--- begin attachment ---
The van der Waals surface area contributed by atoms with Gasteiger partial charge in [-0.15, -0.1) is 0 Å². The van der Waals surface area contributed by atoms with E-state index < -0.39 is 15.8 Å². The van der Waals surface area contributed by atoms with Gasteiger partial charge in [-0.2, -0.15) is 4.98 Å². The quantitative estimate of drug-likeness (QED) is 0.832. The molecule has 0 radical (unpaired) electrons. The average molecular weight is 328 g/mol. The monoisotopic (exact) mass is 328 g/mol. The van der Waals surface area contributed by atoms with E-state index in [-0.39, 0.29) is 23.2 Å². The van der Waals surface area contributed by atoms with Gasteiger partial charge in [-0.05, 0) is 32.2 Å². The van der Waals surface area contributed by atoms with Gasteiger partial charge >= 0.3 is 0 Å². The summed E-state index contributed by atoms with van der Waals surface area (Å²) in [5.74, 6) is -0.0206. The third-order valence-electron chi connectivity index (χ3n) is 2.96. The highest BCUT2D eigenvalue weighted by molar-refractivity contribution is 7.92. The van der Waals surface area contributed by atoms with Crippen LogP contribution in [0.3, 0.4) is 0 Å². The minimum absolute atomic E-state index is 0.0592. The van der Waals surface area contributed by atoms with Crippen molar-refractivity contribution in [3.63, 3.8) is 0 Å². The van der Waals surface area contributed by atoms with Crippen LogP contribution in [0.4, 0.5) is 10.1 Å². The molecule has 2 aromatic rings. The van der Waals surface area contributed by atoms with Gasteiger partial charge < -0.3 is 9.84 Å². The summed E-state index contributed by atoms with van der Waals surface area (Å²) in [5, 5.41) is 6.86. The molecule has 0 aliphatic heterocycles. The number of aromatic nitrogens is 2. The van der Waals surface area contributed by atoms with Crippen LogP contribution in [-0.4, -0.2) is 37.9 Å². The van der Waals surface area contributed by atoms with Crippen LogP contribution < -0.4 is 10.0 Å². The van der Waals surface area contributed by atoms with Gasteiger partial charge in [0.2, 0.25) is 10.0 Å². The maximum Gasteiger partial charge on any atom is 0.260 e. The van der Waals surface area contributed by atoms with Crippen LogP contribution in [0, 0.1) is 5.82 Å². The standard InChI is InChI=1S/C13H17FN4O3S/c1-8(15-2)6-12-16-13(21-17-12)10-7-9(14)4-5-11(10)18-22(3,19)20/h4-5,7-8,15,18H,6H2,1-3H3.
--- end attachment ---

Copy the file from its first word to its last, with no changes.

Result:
The van der Waals surface area contributed by atoms with Gasteiger partial charge in [-0.15, -0.1) is 0 Å². The van der Waals surface area contributed by atoms with E-state index < -0.39 is 15.8 Å². The van der Waals surface area contributed by atoms with Gasteiger partial charge in [-0.2, -0.15) is 4.98 Å². The quantitative estimate of drug-likeness (QED) is 0.832. The molecule has 0 radical (unpaired) electrons. The average molecular weight is 328 g/mol. The monoisotopic (exact) mass is 328 g/mol. The van der Waals surface area contributed by atoms with E-state index in [-0.39, 0.29) is 23.2 Å². The van der Waals surface area contributed by atoms with Gasteiger partial charge in [-0.05, 0) is 32.2 Å². The van der Waals surface area contributed by atoms with Gasteiger partial charge >= 0.3 is 0 Å². The summed E-state index contributed by atoms with van der Waals surface area (Å²) in [5.74, 6) is -0.0206. The third-order valence-electron chi connectivity index (χ3n) is 2.96. The highest BCUT2D eigenvalue weighted by molar-refractivity contribution is 7.92. The van der Waals surface area contributed by atoms with Crippen LogP contribution in [0.3, 0.4) is 0 Å². The minimum absolute atomic E-state index is 0.0592. The van der Waals surface area contributed by atoms with Crippen molar-refractivity contribution in [3.63, 3.8) is 0 Å². The van der Waals surface area contributed by atoms with Crippen LogP contribution in [0.4, 0.5) is 10.1 Å². The molecule has 2 aromatic rings. The van der Waals surface area contributed by atoms with Gasteiger partial charge < -0.3 is 9.84 Å². The summed E-state index contributed by atoms with van der Waals surface area (Å²) in [5, 5.41) is 6.86. The molecule has 0 aliphatic heterocycles. The number of aromatic nitrogens is 2. The van der Waals surface area contributed by atoms with Crippen LogP contribution in [-0.4, -0.2) is 37.9 Å². The van der Waals surface area contributed by atoms with Crippen LogP contribution < -0.4 is 10.0 Å². The van der Waals surface area contributed by atoms with Gasteiger partial charge in [0.2, 0.25) is 10.0 Å². The maximum Gasteiger partial charge on any atom is 0.260 e. The van der Waals surface area contributed by atoms with Crippen LogP contribution in [0, 0.1) is 5.82 Å². The standard InChI is InChI=1S/C13H17FN4O3S/c1-8(15-2)6-12-16-13(21-17-12)10-7-9(14)4-5-11(10)18-22(3,19)20/h4-5,7-8,15,18H,6H2,1-3H3.